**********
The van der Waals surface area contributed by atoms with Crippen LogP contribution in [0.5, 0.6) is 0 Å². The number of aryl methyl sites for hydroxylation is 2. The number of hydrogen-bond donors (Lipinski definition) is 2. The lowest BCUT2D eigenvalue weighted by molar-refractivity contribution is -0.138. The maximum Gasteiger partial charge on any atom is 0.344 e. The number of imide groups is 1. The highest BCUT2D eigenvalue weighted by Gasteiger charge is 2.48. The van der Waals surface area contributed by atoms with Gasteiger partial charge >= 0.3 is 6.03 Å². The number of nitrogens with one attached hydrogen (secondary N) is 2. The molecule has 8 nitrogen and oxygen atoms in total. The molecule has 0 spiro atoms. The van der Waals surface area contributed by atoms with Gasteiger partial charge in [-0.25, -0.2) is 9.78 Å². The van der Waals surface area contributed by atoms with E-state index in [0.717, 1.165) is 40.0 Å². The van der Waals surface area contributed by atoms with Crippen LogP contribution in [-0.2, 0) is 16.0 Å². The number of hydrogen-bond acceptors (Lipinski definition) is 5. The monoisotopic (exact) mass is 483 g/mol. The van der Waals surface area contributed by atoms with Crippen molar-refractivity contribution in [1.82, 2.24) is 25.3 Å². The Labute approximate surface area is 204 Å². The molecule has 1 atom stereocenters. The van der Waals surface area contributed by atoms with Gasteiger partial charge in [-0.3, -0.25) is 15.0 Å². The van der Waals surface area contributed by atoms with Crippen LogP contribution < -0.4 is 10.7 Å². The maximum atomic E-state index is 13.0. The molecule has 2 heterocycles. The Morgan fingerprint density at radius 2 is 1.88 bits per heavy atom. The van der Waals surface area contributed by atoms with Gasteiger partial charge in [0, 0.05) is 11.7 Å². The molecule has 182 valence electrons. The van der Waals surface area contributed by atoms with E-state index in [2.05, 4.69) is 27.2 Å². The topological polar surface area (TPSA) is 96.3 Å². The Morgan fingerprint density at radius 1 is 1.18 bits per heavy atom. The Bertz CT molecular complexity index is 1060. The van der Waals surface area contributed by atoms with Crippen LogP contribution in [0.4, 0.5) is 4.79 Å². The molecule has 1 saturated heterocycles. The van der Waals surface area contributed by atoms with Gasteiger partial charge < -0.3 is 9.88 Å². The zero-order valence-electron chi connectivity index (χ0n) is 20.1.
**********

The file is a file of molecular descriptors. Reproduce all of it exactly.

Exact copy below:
The van der Waals surface area contributed by atoms with Crippen LogP contribution in [0.5, 0.6) is 0 Å². The number of aryl methyl sites for hydroxylation is 2. The number of hydrogen-bond donors (Lipinski definition) is 2. The lowest BCUT2D eigenvalue weighted by molar-refractivity contribution is -0.138. The maximum Gasteiger partial charge on any atom is 0.344 e. The number of imide groups is 1. The highest BCUT2D eigenvalue weighted by Gasteiger charge is 2.48. The van der Waals surface area contributed by atoms with Gasteiger partial charge >= 0.3 is 6.03 Å². The number of nitrogens with one attached hydrogen (secondary N) is 2. The molecule has 8 nitrogen and oxygen atoms in total. The molecule has 0 spiro atoms. The van der Waals surface area contributed by atoms with Gasteiger partial charge in [-0.25, -0.2) is 9.78 Å². The van der Waals surface area contributed by atoms with E-state index in [0.717, 1.165) is 40.0 Å². The van der Waals surface area contributed by atoms with Crippen LogP contribution in [-0.2, 0) is 16.0 Å². The number of hydrogen-bond acceptors (Lipinski definition) is 5. The monoisotopic (exact) mass is 483 g/mol. The van der Waals surface area contributed by atoms with Crippen molar-refractivity contribution in [1.82, 2.24) is 25.3 Å². The Labute approximate surface area is 204 Å². The molecule has 1 atom stereocenters. The van der Waals surface area contributed by atoms with Gasteiger partial charge in [-0.3, -0.25) is 15.0 Å². The van der Waals surface area contributed by atoms with Crippen LogP contribution < -0.4 is 10.7 Å². The maximum atomic E-state index is 13.0. The molecule has 2 heterocycles. The Morgan fingerprint density at radius 2 is 1.88 bits per heavy atom. The van der Waals surface area contributed by atoms with Gasteiger partial charge in [0, 0.05) is 11.7 Å². The molecule has 182 valence electrons. The van der Waals surface area contributed by atoms with E-state index in [2.05, 4.69) is 27.2 Å². The topological polar surface area (TPSA) is 96.3 Å². The Morgan fingerprint density at radius 1 is 1.18 bits per heavy atom. The Bertz CT molecular complexity index is 1060. The van der Waals surface area contributed by atoms with Crippen LogP contribution in [0.4, 0.5) is 4.79 Å². The molecule has 1 saturated heterocycles. The van der Waals surface area contributed by atoms with Gasteiger partial charge < -0.3 is 9.88 Å². The zero-order valence-electron chi connectivity index (χ0n) is 20.1.